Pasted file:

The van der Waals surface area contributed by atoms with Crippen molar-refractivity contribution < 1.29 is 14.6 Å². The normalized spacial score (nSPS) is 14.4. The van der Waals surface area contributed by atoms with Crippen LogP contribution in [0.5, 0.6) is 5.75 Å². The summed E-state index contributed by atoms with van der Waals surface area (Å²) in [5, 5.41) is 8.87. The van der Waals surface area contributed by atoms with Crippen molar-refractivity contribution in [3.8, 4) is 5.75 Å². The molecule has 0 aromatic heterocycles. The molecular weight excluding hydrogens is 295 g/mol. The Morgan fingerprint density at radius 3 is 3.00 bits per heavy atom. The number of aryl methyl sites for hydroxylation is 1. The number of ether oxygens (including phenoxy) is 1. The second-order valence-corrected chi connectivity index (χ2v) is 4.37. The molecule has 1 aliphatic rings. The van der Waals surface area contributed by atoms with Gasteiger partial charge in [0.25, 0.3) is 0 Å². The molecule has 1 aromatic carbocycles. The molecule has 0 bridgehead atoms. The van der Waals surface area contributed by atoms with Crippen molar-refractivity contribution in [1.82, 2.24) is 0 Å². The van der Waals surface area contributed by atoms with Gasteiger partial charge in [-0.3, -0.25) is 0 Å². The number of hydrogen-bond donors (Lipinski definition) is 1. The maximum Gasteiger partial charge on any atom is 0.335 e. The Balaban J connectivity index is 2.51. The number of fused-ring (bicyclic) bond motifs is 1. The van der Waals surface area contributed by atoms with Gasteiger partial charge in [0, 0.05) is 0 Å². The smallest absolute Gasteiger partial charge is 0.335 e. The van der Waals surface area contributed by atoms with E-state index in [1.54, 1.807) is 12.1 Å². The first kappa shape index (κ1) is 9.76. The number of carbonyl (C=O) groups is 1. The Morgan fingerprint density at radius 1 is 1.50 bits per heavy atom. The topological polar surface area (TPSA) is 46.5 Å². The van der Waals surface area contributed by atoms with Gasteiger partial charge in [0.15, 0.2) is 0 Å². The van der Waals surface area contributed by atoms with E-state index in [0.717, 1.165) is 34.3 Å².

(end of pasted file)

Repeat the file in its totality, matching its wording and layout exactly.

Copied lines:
The van der Waals surface area contributed by atoms with Crippen molar-refractivity contribution < 1.29 is 14.6 Å². The normalized spacial score (nSPS) is 14.4. The van der Waals surface area contributed by atoms with Crippen LogP contribution in [0.5, 0.6) is 5.75 Å². The summed E-state index contributed by atoms with van der Waals surface area (Å²) in [5, 5.41) is 8.87. The van der Waals surface area contributed by atoms with Crippen molar-refractivity contribution in [3.8, 4) is 5.75 Å². The molecule has 0 aromatic heterocycles. The molecular weight excluding hydrogens is 295 g/mol. The Morgan fingerprint density at radius 3 is 3.00 bits per heavy atom. The number of aryl methyl sites for hydroxylation is 1. The number of ether oxygens (including phenoxy) is 1. The second-order valence-corrected chi connectivity index (χ2v) is 4.37. The molecule has 1 aliphatic rings. The van der Waals surface area contributed by atoms with Gasteiger partial charge in [0.25, 0.3) is 0 Å². The molecule has 1 aromatic carbocycles. The molecule has 0 bridgehead atoms. The van der Waals surface area contributed by atoms with Crippen molar-refractivity contribution in [1.82, 2.24) is 0 Å². The van der Waals surface area contributed by atoms with Gasteiger partial charge in [-0.3, -0.25) is 0 Å². The number of hydrogen-bond donors (Lipinski definition) is 1. The maximum Gasteiger partial charge on any atom is 0.335 e. The Balaban J connectivity index is 2.51. The number of fused-ring (bicyclic) bond motifs is 1. The van der Waals surface area contributed by atoms with Gasteiger partial charge in [0, 0.05) is 0 Å². The smallest absolute Gasteiger partial charge is 0.335 e. The van der Waals surface area contributed by atoms with E-state index in [1.54, 1.807) is 12.1 Å². The first kappa shape index (κ1) is 9.76. The number of carbonyl (C=O) groups is 1. The Morgan fingerprint density at radius 1 is 1.50 bits per heavy atom. The topological polar surface area (TPSA) is 46.5 Å². The van der Waals surface area contributed by atoms with Gasteiger partial charge in [0.15, 0.2) is 0 Å². The van der Waals surface area contributed by atoms with E-state index in [0.717, 1.165) is 34.3 Å².